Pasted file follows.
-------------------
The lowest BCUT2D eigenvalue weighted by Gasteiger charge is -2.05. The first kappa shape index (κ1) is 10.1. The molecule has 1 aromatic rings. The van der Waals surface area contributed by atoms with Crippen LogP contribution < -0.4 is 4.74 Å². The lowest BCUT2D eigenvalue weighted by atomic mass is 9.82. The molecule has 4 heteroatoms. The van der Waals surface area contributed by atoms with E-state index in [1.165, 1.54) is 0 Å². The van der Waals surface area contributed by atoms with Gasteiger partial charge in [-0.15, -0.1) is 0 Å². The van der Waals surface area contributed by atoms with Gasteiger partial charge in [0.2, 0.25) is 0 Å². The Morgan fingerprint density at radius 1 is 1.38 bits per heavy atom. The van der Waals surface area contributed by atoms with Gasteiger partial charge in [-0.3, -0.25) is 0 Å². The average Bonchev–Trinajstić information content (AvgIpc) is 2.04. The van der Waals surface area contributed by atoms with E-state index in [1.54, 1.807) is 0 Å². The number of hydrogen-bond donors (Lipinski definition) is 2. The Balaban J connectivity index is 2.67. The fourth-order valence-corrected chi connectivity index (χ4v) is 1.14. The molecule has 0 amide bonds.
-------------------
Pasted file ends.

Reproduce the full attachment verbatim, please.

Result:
The lowest BCUT2D eigenvalue weighted by Gasteiger charge is -2.05. The first kappa shape index (κ1) is 10.1. The molecule has 1 aromatic rings. The van der Waals surface area contributed by atoms with Crippen LogP contribution < -0.4 is 4.74 Å². The lowest BCUT2D eigenvalue weighted by atomic mass is 9.82. The molecule has 4 heteroatoms. The van der Waals surface area contributed by atoms with E-state index in [1.165, 1.54) is 0 Å². The van der Waals surface area contributed by atoms with Gasteiger partial charge in [-0.15, -0.1) is 0 Å². The van der Waals surface area contributed by atoms with Gasteiger partial charge in [0.2, 0.25) is 0 Å². The Morgan fingerprint density at radius 1 is 1.38 bits per heavy atom. The van der Waals surface area contributed by atoms with Gasteiger partial charge in [-0.3, -0.25) is 0 Å². The average Bonchev–Trinajstić information content (AvgIpc) is 2.04. The van der Waals surface area contributed by atoms with E-state index in [1.54, 1.807) is 0 Å². The number of hydrogen-bond donors (Lipinski definition) is 2. The Balaban J connectivity index is 2.67. The fourth-order valence-corrected chi connectivity index (χ4v) is 1.14. The molecule has 0 amide bonds.